20. 20. Warming of 1.5°C or less Warming of 1.5ºC-2°C Warming > 2°C L, likely VL, very likely LC, low confidence MC, medium confidence HC, high confidence West African and the Sahel  Monsoon : uncertain ; uncertain ; strengthening (LC)  Hot nights, longer, more frequent heat waves: L ; L further ; VL substantial    in maize and sorghum production: L, about 40%  suitable area; L larger ; major regional food insecurities (MC)  Undernutrition risks : increased; higher; high Emergence and intensity of regional climate change hot spots
  21. 21. Warming of 1.5°C or less Warming of 1.5ºC-2°C Warming > 2°C L, likely VL, very likely LC, low confidence MC, medium confidence HC, high confidence Southern Africa  Water availability: reductions (MC); larger reductions (MC); large reductions (MC)  # of hot nights and  heat waves : increases (HC); further increase (HC); drastic increase (HC)  Increased mortality from heat-waves: high risks; higher risks (HC); sustantial impact on health and mortality (HC)  Undernutrition / dryland agriculture and livestock: high risk; higher risk (HC); very high risks Emergence and intensity of regional climate change hot spots
  22. 22. Small islands:  Inundation risk : land exposed; tens of thousands displaced ; substantial, widespread impacts  Coastal flooding: risks; high risks ; substantial and widespread impacts  Fresh water stress : increased; projected aridity; substantial and widespread impacts  # of warm days : increase; further increase (70 warm days/year), persistent heat stress in cattle ; persistent heat stress  Loss of coral reefs: 70-90%; most coral reefs ; loss of most coral reefs (VL) Warming of 1.5°C or less Warming of 1.5ºC-2°C Warming > 2°C L, likely VL, very likely LC, low confidence MC, medium confidence HC, high confidence Emergence and intensity of regional climate change hot spots
  23. 23. Confidence level : M, medium; H, high; VH; very high How do climate-related risks change as a function of the level of global warming?| Very high High Moderate Undetectable
  24. 24. Confidence level : M, medium; H, high; VH; very high How do climate-related risks for “Reasons For Concern” change as a function of the level of global warming?| Very high High Moderate Undetectable
  25. 25. At 1.5°C compared to 2°C • Up to several hundred million fewer people exposed to climate-related risk and susceptible to poverty by 2050 • Disproportionately high risk for Arctic, dryland regions, small island developing states and least developed countries • Lower risks for health, livelihoods, food security, water supply, human security and economic growth Jason Florio / Aurora Photos • Wide range of adaptation options which can reduce climate risks; less adaptation needs at 1.5°C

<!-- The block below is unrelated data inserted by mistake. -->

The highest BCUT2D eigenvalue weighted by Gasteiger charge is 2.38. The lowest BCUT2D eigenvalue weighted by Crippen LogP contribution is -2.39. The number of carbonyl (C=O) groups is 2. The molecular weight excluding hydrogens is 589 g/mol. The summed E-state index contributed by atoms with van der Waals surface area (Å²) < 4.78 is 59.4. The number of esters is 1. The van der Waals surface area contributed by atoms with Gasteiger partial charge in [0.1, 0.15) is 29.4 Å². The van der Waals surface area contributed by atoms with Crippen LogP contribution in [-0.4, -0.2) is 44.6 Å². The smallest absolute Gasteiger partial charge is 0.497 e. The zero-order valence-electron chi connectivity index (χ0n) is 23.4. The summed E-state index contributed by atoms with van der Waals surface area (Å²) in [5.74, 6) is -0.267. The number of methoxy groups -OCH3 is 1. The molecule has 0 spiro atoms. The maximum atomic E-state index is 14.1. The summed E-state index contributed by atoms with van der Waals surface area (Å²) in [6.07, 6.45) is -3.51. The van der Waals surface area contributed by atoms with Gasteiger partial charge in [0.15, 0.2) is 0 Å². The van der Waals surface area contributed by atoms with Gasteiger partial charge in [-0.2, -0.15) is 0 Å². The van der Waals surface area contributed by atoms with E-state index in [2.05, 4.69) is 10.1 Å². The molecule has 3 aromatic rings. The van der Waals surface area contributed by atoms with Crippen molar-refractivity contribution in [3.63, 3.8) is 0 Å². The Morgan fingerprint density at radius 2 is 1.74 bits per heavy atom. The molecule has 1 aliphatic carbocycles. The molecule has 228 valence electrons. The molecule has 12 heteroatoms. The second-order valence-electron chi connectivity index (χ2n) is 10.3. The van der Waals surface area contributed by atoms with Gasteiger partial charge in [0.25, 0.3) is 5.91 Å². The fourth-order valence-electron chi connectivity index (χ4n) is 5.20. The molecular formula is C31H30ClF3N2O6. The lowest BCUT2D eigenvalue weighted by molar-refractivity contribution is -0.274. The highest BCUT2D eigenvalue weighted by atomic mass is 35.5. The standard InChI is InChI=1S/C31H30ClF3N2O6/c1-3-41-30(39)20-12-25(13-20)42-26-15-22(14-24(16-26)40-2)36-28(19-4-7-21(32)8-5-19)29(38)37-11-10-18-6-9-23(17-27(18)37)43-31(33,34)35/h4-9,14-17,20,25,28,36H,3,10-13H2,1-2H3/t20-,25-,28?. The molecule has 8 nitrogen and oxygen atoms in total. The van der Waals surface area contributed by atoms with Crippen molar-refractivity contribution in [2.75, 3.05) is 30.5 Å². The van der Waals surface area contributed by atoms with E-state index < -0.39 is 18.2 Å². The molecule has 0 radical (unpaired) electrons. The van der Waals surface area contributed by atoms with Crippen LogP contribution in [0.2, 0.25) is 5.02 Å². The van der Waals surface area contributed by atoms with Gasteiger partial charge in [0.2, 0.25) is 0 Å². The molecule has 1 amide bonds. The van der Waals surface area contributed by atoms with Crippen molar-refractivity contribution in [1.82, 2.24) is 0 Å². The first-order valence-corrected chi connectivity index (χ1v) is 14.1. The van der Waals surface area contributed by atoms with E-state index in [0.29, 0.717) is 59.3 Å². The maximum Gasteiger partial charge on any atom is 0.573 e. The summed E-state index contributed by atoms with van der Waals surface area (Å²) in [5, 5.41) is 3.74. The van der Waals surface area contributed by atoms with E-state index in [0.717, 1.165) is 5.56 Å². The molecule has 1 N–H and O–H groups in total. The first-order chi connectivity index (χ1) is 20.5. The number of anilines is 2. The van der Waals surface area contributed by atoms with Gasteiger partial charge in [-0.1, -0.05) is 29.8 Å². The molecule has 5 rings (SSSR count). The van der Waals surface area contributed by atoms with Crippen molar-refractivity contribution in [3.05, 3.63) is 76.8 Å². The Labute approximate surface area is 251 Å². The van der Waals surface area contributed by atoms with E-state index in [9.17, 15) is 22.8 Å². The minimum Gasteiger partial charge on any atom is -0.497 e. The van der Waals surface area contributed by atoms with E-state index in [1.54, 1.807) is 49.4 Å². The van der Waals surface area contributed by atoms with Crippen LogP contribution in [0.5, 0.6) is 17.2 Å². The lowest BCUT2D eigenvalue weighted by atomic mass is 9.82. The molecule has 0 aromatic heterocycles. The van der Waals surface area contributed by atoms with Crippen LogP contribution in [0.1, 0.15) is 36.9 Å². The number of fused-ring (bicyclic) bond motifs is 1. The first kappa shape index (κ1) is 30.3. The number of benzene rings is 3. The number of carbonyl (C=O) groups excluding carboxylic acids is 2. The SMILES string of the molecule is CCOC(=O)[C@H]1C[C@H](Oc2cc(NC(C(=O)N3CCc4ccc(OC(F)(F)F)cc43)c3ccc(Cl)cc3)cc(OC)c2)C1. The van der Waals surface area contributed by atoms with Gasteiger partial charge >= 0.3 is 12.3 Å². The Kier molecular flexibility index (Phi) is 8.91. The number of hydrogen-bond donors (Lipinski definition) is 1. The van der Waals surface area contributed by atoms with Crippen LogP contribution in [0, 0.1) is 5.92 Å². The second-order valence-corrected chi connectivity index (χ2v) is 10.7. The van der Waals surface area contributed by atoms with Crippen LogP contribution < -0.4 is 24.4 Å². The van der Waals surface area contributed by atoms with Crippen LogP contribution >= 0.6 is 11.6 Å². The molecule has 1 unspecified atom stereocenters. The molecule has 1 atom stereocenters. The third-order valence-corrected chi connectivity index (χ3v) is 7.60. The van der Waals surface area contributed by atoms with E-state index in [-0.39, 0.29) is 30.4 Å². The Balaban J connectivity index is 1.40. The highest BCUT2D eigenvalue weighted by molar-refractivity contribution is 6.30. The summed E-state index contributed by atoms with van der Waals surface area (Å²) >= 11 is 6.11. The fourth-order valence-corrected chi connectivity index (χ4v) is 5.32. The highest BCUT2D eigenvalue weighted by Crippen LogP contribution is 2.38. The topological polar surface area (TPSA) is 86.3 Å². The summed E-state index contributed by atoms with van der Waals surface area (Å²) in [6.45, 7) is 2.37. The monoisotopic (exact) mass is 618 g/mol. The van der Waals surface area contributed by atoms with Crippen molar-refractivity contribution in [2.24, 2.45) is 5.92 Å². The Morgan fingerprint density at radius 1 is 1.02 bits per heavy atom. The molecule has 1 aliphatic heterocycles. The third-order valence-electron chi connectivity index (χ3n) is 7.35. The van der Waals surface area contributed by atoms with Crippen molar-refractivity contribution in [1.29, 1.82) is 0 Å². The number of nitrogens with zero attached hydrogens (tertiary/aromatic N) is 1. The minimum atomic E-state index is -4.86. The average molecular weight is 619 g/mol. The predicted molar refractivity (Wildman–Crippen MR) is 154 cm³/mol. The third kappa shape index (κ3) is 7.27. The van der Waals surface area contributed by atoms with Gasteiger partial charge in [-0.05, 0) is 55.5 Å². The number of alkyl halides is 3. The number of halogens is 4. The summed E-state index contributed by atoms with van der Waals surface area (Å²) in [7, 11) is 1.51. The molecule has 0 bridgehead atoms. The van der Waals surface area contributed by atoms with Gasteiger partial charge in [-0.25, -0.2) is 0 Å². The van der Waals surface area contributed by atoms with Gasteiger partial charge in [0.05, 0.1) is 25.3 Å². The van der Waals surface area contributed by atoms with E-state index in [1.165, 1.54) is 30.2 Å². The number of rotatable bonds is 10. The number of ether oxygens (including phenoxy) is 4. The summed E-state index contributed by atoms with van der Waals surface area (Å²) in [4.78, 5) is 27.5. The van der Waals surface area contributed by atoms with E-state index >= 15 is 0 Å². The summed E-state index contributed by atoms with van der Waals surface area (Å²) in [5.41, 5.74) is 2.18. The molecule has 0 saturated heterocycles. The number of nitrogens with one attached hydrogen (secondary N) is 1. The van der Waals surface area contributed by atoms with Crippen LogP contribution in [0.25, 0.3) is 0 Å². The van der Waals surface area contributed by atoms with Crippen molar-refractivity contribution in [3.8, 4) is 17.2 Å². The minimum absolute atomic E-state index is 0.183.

26. 26. 26 What are greenhouse gas emission pathways compatible with limiting warming to 1.5°C? https://data.ene.iiasa.ac.at/iamc-1.5c-explorer/ |
  27. 27. 27 What are greenhouse gas emission pathways compatible with limiting warming to 1.5°C? | Pathways with no or limited overshoot Pathways with a high overshoot
  28. 28. 28 What are greenhouse gas emission pathways compatible with limiting warming to 1.5°C? |
  29. 29. Limiting warming to 1.5°C Would require rapid, far-reaching and unprecedented changes in all systems A range of technologies and behavioural changes Scale up in annual investment in low carbon energy and energy efficiency by factor of five by 2050 Mint Images / Aurora Photos Renewables supply 70-85% of electricity in 2050 Coal declines steeply, ~zero in electricity by 2050 Deep emissions cuts in transport and buildings Transitions in land use, scale depending on mitigation portfolio Urban and infrastructure system transitions, changes in urban planning practices
  30. 30. Where are we? • National pledges are not enough to limit warming to 1.5°C • Avoiding warming of more than 1.5°C would require carbon dioxide emissions to decline substantially before 2030 Peter Essick / Aurora Photos
  31. 31. • Different pathways have different synergies and trade-offs with UN Sustainable Development Goals (SDGs) • Careful mix of measures to adapt to climate change and reduce emissions can help achieve SDGs Ashley Cooper/ Aurora Photos • Ethical and fair transitions • Low energy demand, low material consumption and low carbon food carry highest benefits• Cooperation, governance, innovation and mobilisation of finance key for feasibility Climate change and sustainability
  32. 32. Every half a degree matters Every year matters Every choice matters
  33. 33. ipcc.ch/report/sr15 : Summary for Policy Makers 10 Frequently Asked Questions 5 Chapters Glossary
  34. 34. The Physical Science Basis The Synthesis Report Climate Change Impacts, Adaptation and Vulnerability Mitigation of Climate Change April 2021 April 2022October 2021 July 2021 Global stocktake 2023 UNFCCC Global warming of 1.5 o C Oct. 2018 Sept. 2019 Aug. 2019 Talanoa dialogue UNFCCC Land Oceans and cryosphere Emission inventories May 2019 The IPCC Sixth Assessment Cycle
  35. 35. Thank you for your attention
  36. 36. Year BilliontonsCO2peryear(GtCO2/yr) Agriculture, forestry, land use Bioenergy with CCS Fossil fuels and industry Four illustrative model pathways|